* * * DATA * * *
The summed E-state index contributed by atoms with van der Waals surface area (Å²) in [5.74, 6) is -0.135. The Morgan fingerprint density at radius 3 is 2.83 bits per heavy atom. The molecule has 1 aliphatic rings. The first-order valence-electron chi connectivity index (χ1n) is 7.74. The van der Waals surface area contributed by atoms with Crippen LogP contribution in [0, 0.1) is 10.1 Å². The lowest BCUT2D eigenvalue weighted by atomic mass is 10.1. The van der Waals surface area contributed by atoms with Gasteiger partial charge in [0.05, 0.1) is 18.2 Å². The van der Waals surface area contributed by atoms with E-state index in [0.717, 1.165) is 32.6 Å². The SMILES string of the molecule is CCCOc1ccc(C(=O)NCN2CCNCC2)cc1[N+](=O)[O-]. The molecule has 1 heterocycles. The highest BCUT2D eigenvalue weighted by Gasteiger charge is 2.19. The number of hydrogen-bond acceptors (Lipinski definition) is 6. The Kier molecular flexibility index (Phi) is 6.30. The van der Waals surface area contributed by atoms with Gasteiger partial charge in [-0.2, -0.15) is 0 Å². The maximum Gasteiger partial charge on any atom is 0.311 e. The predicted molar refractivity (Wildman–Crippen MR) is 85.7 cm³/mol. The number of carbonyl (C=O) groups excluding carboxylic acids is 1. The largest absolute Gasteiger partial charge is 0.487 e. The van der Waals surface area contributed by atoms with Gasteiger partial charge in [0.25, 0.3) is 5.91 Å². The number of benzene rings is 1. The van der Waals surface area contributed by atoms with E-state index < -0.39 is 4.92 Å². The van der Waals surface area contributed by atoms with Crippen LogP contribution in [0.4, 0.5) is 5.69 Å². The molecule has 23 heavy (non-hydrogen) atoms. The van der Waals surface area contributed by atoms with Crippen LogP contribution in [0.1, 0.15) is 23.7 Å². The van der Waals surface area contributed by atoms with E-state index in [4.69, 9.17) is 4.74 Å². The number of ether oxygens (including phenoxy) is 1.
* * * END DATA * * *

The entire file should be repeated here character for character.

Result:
The summed E-state index contributed by atoms with van der Waals surface area (Å²) in [5.74, 6) is -0.135. The Morgan fingerprint density at radius 3 is 2.83 bits per heavy atom. The molecule has 1 aliphatic rings. The first-order valence-electron chi connectivity index (χ1n) is 7.74. The van der Waals surface area contributed by atoms with Crippen LogP contribution in [0, 0.1) is 10.1 Å². The lowest BCUT2D eigenvalue weighted by atomic mass is 10.1. The van der Waals surface area contributed by atoms with Gasteiger partial charge in [0.05, 0.1) is 18.2 Å². The van der Waals surface area contributed by atoms with E-state index in [0.717, 1.165) is 32.6 Å². The SMILES string of the molecule is CCCOc1ccc(C(=O)NCN2CCNCC2)cc1[N+](=O)[O-]. The molecule has 1 heterocycles. The highest BCUT2D eigenvalue weighted by Gasteiger charge is 2.19. The number of hydrogen-bond acceptors (Lipinski definition) is 6. The Kier molecular flexibility index (Phi) is 6.30. The van der Waals surface area contributed by atoms with Gasteiger partial charge in [-0.2, -0.15) is 0 Å². The maximum Gasteiger partial charge on any atom is 0.311 e. The predicted molar refractivity (Wildman–Crippen MR) is 85.7 cm³/mol. The number of carbonyl (C=O) groups excluding carboxylic acids is 1. The largest absolute Gasteiger partial charge is 0.487 e. The van der Waals surface area contributed by atoms with Gasteiger partial charge in [0.25, 0.3) is 5.91 Å². The number of benzene rings is 1. The van der Waals surface area contributed by atoms with E-state index < -0.39 is 4.92 Å². The van der Waals surface area contributed by atoms with Crippen LogP contribution in [0.4, 0.5) is 5.69 Å². The molecule has 23 heavy (non-hydrogen) atoms. The van der Waals surface area contributed by atoms with Crippen LogP contribution in [0.1, 0.15) is 23.7 Å². The van der Waals surface area contributed by atoms with E-state index in [4.69, 9.17) is 4.74 Å². The number of ether oxygens (including phenoxy) is 1.